Editor's note: This article was published in Grand Traverse Scene magazine's Winter 2019 issue. Pick up a free copy at area hotels, visitor's centers, chambers of commerce or at the Record-Eagle building on Front Street. Click here to read GT Scene in its entirety online.


by Karen Rieser

A Christmas tree is brought into Aiden’s home with great pomp and ceremony. It lights up the darkness of winter, fills the home with a cold piney scent, glistens with ornaments and is the protector of all gifts beneath it. But, what life does a tree live prior to entering a home? What happens to the tree after it leaves? “Aiden’s Tree” is the story of a Michigan fir — from seedling to Christmas tree to a marker on the Mackinac Ice Bridge and more.


edited by Anne-Marie Oomen

A celebration of the elements, this collection comes to us from 23 of Michigan’s most well-known essayists. The essays approach Michigan at the atomic level. This is a place where weather patterns and ecology matter. Farmers, miners, shippers and loggers have built (or lost) their livelihood on Michigan’s nature — what could and could not be made out of our elements. From freshwater lakes that have shaped the ground beneath our feet to the industrial ebb and flow of iron ore and wind power, ours is a state of survival and transformation. In the first section of the book, “Earth,” Jerry Dennis remembers working construction in northern Michigan. “Water” includes a piece from Jessica Mesman, who writes of the appearance of snow in different iterations throughout her life. The section “Wind” houses essays about the ungraspable nature of death from Toi Dericotte and Keith Taylor. “Fire” includes a piece by Mardi Jo Link, who recollects the unfortunate series of circumstances surrounding one of her family members.


by Tom Carr

The Great Lakes State has seen more than its share of sensational crimes in the last couple of centuries. MI BAD shines a searchlight on several of the most jaw-dropping capers and rogues, including:

• A couple of 1880s prostitution procurers who roll drunken lumberjacks for their wages in a whorehouse and bury bodies in shallow graves. The two die drunk and destitute in a freezing shack.

• Baby Face Nelson gets his big-time career start — with an actual baby — in a bank holdup in Depression-era Grand Haven.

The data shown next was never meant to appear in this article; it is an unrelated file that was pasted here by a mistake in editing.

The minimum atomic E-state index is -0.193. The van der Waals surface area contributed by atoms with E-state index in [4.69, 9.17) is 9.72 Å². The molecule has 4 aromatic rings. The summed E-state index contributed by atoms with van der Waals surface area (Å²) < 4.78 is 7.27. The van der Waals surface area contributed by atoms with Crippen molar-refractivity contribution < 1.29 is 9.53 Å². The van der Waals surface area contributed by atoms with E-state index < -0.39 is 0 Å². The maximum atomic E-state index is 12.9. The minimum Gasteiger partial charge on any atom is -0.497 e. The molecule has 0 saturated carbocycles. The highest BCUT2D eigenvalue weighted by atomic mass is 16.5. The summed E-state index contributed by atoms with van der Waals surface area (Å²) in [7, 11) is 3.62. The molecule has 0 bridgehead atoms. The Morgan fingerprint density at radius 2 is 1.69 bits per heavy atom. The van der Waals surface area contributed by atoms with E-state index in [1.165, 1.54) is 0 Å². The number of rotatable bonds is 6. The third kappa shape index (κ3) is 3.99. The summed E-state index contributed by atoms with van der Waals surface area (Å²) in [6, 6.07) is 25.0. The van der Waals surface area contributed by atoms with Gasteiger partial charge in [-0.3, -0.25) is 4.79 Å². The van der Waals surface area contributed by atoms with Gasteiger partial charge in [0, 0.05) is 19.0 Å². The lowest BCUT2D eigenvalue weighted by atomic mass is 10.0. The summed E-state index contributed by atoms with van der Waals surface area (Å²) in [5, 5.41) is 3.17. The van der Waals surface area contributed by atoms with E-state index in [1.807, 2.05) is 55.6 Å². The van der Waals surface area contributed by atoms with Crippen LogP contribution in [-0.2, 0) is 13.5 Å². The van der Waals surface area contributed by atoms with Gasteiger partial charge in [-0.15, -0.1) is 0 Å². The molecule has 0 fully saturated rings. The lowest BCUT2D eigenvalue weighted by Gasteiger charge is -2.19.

• A 1970s cinema-esque escape from Jackson State Prison that falls apart quickly once outside the razor wire.

• Train-robbing brothers who get away with fortunes all over the Midwest, until one of them puts a bullet in the head of a well-liked Grand Rapids cop.

• A 1960s cop and a 2010s fifth-grade teacher break bad.

• Huge posses of armed Michiganders rush out to help — and sometimes hinder — a bank stickup.

• A 19th Century U.P. boomtown finally has enough of a brothel owner beating the women he holds captive.

• Plus many more blood-and-money tales of Wolverine-state intrigue, suspense or just plain awfulness.


by Amalia Celester Fernand

Have you ever wondered where frogs go in the winter or how to identify a bird? Do you enjoy taking walks in the woods and want to learn more about the wildlife in your backyard? Kids and adults, this book is for you. Unique coloring pages feature Michigan wildlife with information that is formatted like a guidebook. Find out about animal tracks and scat, life cycles, diet and habitat. Increase your nature knowledge with fun facts, an extensive dictionary, art, science, games and more. Calling all Michigan Nature Explorers: this is your go-to guide for discovering more about your favorite animals.


by Jim Kelly

This short story collection offers snapshots of a life:

• A kid is set up by an old uncle to think he’s going to be scalped. Seeing demons in every shadow a few nights later, he’s told by an older cousin it was all a joke, that adults always seem to want kids to go through the same bad things they did.

• Riots and war. Conscription. The fights, the violence no longer just yarns heard late at night. Drafted at 18, he has to decide, will he go halfway round the world to kill people he has no earthly quarrel with?

• Teaching in a tiny mountain town. Some kids, he’s told early on, are just too dumb to bother with.

• Signing on for a salesman’s pay. Hit your quota or hit the road.


by Chris Convissor

After a divorce and her Mom’s death, Michaela thinks she is doing just fine, until an old friend calls for help. Suddenly she is unwillingly making a trip to her childhood home. Little does she realize what the return to an island stuck in a channel in Michigan’s Upper Peninsula will cost her.